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With the advent of Industry 4.0, industrial networks are becoming increasingly digitized.
But while this brings many gains in productivity, quality and efficiency, it introduces new — and never before considered — cybersecurity vulnerabilities.
Due to its critical nature, operational technology (OT) networks — digital networks on the production floor — require specific security tools beyond those used in IT networks themselves. Intrusion detection systems (IDS) are considered one of the most effective of these tools, as they passively monitor network traffic and don’t pose risks to ongoing operational processes.
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“The shortage of resources with OT security expertise is quite high and keeps growing,” said Ilan Barda, Radiflow‘s cofounder and CEO. “As such, it is important to use such integrations to reduce the need for manual work.”
OT facilities like Cisco’s are a growing attack surface
Barda described an “alarming” increase in cybersecurity attacks against OT facilities.
To this point, a Trend Micro survey of industrial cybersecurity in manufacturing, electric and oil and gas companies revealed that nine out of 10 organizations had production or energy supplies impacted by cyberattacks in the past 12 months. The average cost of such attacks was $2.8 million, and more than half (56%) of respondents said disruptions lasted four or more days.
Such disruptions have given rise to new and evolved security tools: According to a recent report from MarketsandMarkets, the OT security market size will grow from an estimated value of $15.5 billion in 2022 to $32.4 billion in 2027, registering a compound annual growth rate (CAGR) of nearly 16%.
The report cites increased use of digital technologies in industrial systems, stringent government regulations related to the common industrial protocol (CIP) to boost the adoption of OT security solutions, and convergence of IT and OT systems as the top factors driving market growth.
Simple, fluent operations
Cisco’s network access control (NAC) is a widely used tool for protecting IT networks. It supports network visibility and access management through policy enforcement on devices and users of corporate networks.
Although many companies rely on it to secure their network access control systems, building management systems (BMS) often have no way to account for industry-specific needs or protect against greater cybersecurity risks, said Barda. In BMS settings, OT security systems have to account for specific needs and criticalities of different subsystems — HVAC or elevator operation, for instance, which are often overseen by different personnel and departments.
To deploy IT-oriented tools in OT networks and detect anomalies, mature IDS tools like Radiflow’s platform are needed, said Barda. It integrates directly into Cisco’s popular BMS, protecting connected devices that don’t have embedded access control, and adds a protection layer to a variety of OT networks, keeping security operations “simple and fluent.”
This new incorporation “helps alleviate an inherent problem in industrial networks since many of these devices were never designed with embedded access control, introducing a slew of cyber-vulnerabilities,” said Barda.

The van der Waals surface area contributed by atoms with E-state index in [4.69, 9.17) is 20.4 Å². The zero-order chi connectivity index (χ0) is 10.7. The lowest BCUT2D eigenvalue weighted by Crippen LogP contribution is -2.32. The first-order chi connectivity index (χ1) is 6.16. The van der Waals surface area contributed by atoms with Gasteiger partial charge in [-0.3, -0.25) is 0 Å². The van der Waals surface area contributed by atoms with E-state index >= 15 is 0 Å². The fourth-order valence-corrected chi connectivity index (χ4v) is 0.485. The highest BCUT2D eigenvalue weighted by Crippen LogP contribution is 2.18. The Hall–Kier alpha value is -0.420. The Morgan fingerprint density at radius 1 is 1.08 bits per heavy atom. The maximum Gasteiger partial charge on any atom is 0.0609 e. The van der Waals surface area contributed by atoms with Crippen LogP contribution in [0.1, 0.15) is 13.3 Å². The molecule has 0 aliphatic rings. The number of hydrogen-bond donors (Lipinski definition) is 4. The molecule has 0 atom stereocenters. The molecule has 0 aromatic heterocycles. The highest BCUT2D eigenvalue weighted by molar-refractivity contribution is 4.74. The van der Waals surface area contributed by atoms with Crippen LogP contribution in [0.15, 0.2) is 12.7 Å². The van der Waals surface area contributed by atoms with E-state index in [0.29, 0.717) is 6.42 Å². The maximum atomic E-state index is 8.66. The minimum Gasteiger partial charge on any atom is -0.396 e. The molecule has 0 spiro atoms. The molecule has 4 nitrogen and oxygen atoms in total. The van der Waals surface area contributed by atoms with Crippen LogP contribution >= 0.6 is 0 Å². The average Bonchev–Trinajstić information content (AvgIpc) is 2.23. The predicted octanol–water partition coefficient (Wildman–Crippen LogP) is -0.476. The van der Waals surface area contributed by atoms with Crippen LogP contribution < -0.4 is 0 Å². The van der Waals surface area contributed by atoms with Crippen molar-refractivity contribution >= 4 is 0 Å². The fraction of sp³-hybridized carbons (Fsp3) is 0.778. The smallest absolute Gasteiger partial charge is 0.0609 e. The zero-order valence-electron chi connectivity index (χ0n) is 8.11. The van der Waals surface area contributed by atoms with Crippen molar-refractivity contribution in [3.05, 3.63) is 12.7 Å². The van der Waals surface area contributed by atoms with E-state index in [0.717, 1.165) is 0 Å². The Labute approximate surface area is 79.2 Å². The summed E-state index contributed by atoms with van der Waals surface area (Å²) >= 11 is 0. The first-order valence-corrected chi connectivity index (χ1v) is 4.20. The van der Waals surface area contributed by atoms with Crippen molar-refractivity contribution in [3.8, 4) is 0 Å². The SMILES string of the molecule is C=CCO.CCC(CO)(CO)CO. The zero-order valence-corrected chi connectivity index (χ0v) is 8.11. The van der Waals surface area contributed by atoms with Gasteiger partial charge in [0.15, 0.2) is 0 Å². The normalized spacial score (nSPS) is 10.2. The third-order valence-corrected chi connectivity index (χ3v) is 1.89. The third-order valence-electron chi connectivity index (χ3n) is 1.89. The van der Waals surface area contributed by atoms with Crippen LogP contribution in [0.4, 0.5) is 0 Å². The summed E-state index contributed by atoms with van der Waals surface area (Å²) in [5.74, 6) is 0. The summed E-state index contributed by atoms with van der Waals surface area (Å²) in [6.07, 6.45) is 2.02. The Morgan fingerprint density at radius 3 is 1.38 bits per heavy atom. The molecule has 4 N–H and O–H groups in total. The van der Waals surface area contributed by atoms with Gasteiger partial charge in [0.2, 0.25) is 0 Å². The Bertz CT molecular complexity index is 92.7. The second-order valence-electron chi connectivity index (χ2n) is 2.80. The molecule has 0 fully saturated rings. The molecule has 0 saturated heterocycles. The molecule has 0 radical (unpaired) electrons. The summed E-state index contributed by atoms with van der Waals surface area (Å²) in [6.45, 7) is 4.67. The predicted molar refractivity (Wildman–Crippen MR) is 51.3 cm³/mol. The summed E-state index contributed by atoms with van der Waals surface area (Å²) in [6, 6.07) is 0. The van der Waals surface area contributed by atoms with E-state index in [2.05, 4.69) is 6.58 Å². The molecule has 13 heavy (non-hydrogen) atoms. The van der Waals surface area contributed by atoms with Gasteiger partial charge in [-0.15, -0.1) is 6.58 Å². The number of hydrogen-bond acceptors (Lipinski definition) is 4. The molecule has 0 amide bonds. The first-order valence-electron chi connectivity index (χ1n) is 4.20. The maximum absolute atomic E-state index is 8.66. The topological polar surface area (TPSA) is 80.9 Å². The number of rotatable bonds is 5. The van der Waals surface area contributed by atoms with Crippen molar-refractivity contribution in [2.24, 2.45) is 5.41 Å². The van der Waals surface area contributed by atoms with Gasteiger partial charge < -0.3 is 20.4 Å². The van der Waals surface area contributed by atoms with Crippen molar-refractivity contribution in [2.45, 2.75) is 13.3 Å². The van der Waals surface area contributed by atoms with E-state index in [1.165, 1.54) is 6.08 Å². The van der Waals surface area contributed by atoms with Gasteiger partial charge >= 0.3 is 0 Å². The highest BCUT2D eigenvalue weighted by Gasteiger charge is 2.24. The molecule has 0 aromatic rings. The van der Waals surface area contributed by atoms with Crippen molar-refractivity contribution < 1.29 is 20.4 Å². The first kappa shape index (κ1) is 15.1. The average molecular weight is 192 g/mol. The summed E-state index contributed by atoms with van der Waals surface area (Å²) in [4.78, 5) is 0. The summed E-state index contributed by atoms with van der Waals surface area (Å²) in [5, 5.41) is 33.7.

Controlled, restricted connection
As Barda explained, the most common cybersecurity issue in OT networks is unauthorized changes in network topology — for example, a technician’s laptop that is connected to the network and has no limitations on what it can do in the network. Another high-risk issue, said Barda, is that changes in device software — even without any sort of malicious intent — can also change the device’s communication patterns, causing damage to other devices.
Radiflow’s IDS solution discovers network assets and communication patterns, maps inventory details and vulnerabilities, and detects network anomalies. Users at Cisco facilities can discern baseline asset behavior and any deviation in behavior patterns.
“With embedded access control, such threats are mitigated since every device is connected in a controlled and restricted way,” Barda said.
Barda explained that the platform passively monitors OT network traffic using a span port from the main switches of the network.
To maximize OT network coverage, Radiflow also provides smart collectors that can connect to the span ports of remote subnetworks and send the relevant data to the server in an optimized way, he said.
Radiflow’s DPI engine parses network traffic and creates a database of network assets, their inventory details and their normal baseline behavior patterns, said Barda. The asset database is enhanced with data of their known common vulnerabilities and exposures (CVEs) and can be presented graphically or exported to other asset management tools.
Once the baseline of the normal behavior is stable, the platform switches to “detection mode” and uses its DPI engine to detect anomalies in traffic flows, said Barda. Such anomalies could include:
- Changes in network topology.
- Changes in communication patterns.
- Changes in the firmware and logic of industrial assets.
- Signatures of known characteristics of cyber exploits.
- Deviations in industrial commands or in ranges of the process.
These anomalies generate events in the platform and are reported to other security control center tools using syslog.
Ultimately, Barda said, they “…greatly simplify both network security and asset management, especially in complex IT-OT networks.”
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